ADPR InsightHow toPR measurement 29.11.2023

Can you put a price on PR success? How to measure the ROI of your PR campaign

How can I measure the success of a PR campaign? It’s a question that never gets old! And that’s because there’s still no definitive answer.

Whether you are a PR pro or an organisation working with an agency, understanding how best to measure the success of our PR campaign is crucial, but its not always easy.

Why is it important? Well, there’s lots of reasons, but the most important one… you need to be able to show that your investment, whether it’s internal or external, is justified.

That’s why ad value equivalent, AKA ‘AVE’, was born. AVEs are used to estimate the amount of revenue attributed to an article based on size. So, for example, if you secure a half page of editorial content in a magazine, you will then check what the rate card ad price is, let’s say it’s £2,500, and then multiply that by three, to get the PR value – that’s assuming the reader is three times as likely to act (such as buy something) as a result from editorial coverage vs an ad.

That’s why AVEs were (and for some, still are) popular. It puts a numerical value on PR coverage secured and can be compared to investment to calculate ROI, which makes sense, right? Wrong! Admittedly, it sounds great, but there are a few flaws:

  • Editorial content is significantly different to paid content. For a start, if you’re booking an ad, you have almost complete control over what goes into it, and the reader knows that. Your aim is to grab attention. When it comes to editorial coverage, the reader is looking for information from an independent credible source.
  • AVEs do not measure the sentiment of a piece of coverage or the contents. This is important as it dictates the value of the coverage. For example, is it positive or negative, does it include a key message, a link or a quote, is it a review, thought leadership article or a press release?
  • It doesn’t measure your campaign goals, whether that’s awareness and brand positioning, or increase in number of sales. Maybe you are a not-for-profit and your aim is to highlight an important issue and campaign for change, how will an AVE be of any use to you?
  • Editorial coverage in non-target media outlets is of no value to your goals and objectives, regardless of high circulation numbers.
  • It doesn’t measure the impact of the coverage – did it get social media amplification, comments and impressions for example?
  • PR campaigns are not just focused on securing media coverage as a tactic. A campaign could include owned content, crisis comms, reputation management (staying out the media!), events, collaborations and much more.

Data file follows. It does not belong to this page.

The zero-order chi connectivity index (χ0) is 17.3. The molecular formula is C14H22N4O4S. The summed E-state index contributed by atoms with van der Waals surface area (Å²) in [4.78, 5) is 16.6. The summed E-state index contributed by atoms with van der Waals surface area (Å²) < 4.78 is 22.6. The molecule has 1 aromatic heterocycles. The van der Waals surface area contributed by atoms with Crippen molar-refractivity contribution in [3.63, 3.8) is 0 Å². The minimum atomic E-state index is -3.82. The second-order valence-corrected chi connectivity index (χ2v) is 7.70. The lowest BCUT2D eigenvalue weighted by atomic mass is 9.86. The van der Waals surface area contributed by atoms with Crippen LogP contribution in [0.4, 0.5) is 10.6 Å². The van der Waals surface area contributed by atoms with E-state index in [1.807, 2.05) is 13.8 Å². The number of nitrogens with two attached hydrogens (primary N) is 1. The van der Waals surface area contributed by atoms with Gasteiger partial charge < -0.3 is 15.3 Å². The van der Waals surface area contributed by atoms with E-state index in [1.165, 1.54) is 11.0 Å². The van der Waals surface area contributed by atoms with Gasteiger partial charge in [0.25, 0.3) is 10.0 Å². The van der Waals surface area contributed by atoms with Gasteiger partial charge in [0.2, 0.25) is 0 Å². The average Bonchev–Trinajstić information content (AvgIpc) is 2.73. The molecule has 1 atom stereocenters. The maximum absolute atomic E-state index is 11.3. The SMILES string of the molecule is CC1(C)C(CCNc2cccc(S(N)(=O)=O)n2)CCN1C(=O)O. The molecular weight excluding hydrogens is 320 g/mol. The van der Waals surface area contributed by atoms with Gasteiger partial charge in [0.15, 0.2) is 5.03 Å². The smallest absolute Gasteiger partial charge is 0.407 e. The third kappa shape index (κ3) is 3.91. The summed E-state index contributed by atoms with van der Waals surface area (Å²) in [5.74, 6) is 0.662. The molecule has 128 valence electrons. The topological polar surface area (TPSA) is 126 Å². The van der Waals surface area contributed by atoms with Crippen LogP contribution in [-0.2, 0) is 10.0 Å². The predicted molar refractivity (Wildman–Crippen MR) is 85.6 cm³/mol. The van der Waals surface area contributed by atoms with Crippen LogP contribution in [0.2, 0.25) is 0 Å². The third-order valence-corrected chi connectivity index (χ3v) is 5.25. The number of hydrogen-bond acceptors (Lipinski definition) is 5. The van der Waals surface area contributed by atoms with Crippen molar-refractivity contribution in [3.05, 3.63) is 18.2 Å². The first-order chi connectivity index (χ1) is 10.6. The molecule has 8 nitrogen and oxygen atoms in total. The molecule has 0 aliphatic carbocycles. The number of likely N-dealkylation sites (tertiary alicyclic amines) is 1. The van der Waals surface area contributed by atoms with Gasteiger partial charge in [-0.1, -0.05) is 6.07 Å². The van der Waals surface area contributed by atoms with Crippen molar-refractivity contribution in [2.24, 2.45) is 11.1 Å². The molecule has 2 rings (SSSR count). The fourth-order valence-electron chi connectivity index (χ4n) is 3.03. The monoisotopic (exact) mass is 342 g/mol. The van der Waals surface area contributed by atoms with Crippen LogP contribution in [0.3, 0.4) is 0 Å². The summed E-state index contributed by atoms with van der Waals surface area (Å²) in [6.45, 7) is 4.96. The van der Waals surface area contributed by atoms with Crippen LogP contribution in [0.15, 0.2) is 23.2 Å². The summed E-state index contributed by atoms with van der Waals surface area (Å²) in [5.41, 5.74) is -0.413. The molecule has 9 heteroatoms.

What’s the alternative?

Not all PR campaigns are created equal, and so, like most things in life, there’s no one size fits all when it comes to measuring success.

Every PR campaign will have unique goals and objectives depending on what it is trying to achieve, whether that’s reaching a defined target audience, creating and sharing content that grabs the attention of the public, building trust, launching a new product or generating new leads… the list goes on!

Measuring on circulation or reach is a valuable metric, but it doesn’t tell the whole story. PR isn’t just about securing media coverage, it is about influencing, engaging, and building relationships with your target audience across several platforms to shape and frame the perception of your business.

So, what are some of the metrics you can use in addition to reach or circulation?

  • Media coverage on message – your coverage is in the right magazines and follows your storyline and key messages.
  • Share of voice – you can review your share of voice against a competitor before and after your campaign.
  • Taking action – such as registrations, requests for a call back, downloads etc.
  • Social and email marketing – engagement of your content across your owned and paid for channels.
  • Website stats – If you’re focusing on digital PR, are you getting links included and does it drive traffic? Does your owned content drive traffic, how long are they staying on your site?
  • SEO impact – does your online coverage include a backlink, is the media outlet ranking high on Google?
  • Reviews and recommendations – endorsements for your company and products with influencers and key media.

These are just a few, there are more but not all of them will be relevant to your brand or campaign.

So, what’s the answer? Can you put a price on PR success? Sometimes you might be able to, for example your piece of coverage has a tracked product link included, and you can see 15 people clicked on it and bought it. But that doesn’t include the 75 other people that read your story and then saw your brand pop up on Facebook a week later, and then decide to make a purchase. Again, it doesn’t tell the whole story. Plus, if your target audience prefers a paper magazine, then it’s pretty much impossible to track direct sales.

To conclude, metrics aren’t valuable in isolation. We need to choose the ones that make sense and are meaningful to the success we are trying to demonstrate.

How can we do this? Through following a framework, such as AMEC’s Integrated Evaluation Framework, which was the first attempt to try to create a more unified approach to valuing communications activities.

If you want to discuss how ADPR can help you better measure the value of your communications, book your free Revitalise and Grow session here. You’ll get a 30-minute one-to-one online session with our communications expert. Or you can simply request a call back to talk further.

You may also like to listen to this episode of the Revitalise & Grow podcast, where we delve deeper in to ‘Data driven PR’ and share insights from our recent attendance at PR Week’s Measurement Conference.